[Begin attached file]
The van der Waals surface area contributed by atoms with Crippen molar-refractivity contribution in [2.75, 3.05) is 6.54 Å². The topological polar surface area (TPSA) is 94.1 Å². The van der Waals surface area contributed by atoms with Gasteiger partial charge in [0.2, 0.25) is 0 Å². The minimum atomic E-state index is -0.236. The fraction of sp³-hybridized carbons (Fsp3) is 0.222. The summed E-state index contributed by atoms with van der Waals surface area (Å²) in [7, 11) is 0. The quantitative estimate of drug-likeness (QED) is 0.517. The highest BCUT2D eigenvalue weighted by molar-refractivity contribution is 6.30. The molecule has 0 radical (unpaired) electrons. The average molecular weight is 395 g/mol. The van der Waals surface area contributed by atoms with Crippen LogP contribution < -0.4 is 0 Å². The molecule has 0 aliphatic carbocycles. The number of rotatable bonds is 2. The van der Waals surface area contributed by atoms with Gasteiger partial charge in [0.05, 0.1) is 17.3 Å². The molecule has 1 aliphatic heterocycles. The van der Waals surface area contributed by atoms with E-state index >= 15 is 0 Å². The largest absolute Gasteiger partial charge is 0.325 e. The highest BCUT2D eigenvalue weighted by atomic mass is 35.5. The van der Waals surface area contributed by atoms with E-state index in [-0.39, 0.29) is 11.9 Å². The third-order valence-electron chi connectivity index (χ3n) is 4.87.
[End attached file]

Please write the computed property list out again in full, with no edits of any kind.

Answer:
The van der Waals surface area contributed by atoms with Crippen molar-refractivity contribution in [2.75, 3.05) is 6.54 Å². The topological polar surface area (TPSA) is 94.1 Å². The van der Waals surface area contributed by atoms with Gasteiger partial charge in [0.2, 0.25) is 0 Å². The minimum atomic E-state index is -0.236. The fraction of sp³-hybridized carbons (Fsp3) is 0.222. The summed E-state index contributed by atoms with van der Waals surface area (Å²) in [7, 11) is 0. The quantitative estimate of drug-likeness (QED) is 0.517. The highest BCUT2D eigenvalue weighted by molar-refractivity contribution is 6.30. The molecule has 0 radical (unpaired) electrons. The average molecular weight is 395 g/mol. The van der Waals surface area contributed by atoms with Crippen LogP contribution < -0.4 is 0 Å². The molecule has 0 aliphatic carbocycles. The number of rotatable bonds is 2. The van der Waals surface area contributed by atoms with Gasteiger partial charge in [0.05, 0.1) is 17.3 Å². The molecule has 1 aliphatic heterocycles. The van der Waals surface area contributed by atoms with E-state index >= 15 is 0 Å². The largest absolute Gasteiger partial charge is 0.325 e. The highest BCUT2D eigenvalue weighted by atomic mass is 35.5. The van der Waals surface area contributed by atoms with E-state index in [-0.39, 0.29) is 11.9 Å². The third-order valence-electron chi connectivity index (χ3n) is 4.87.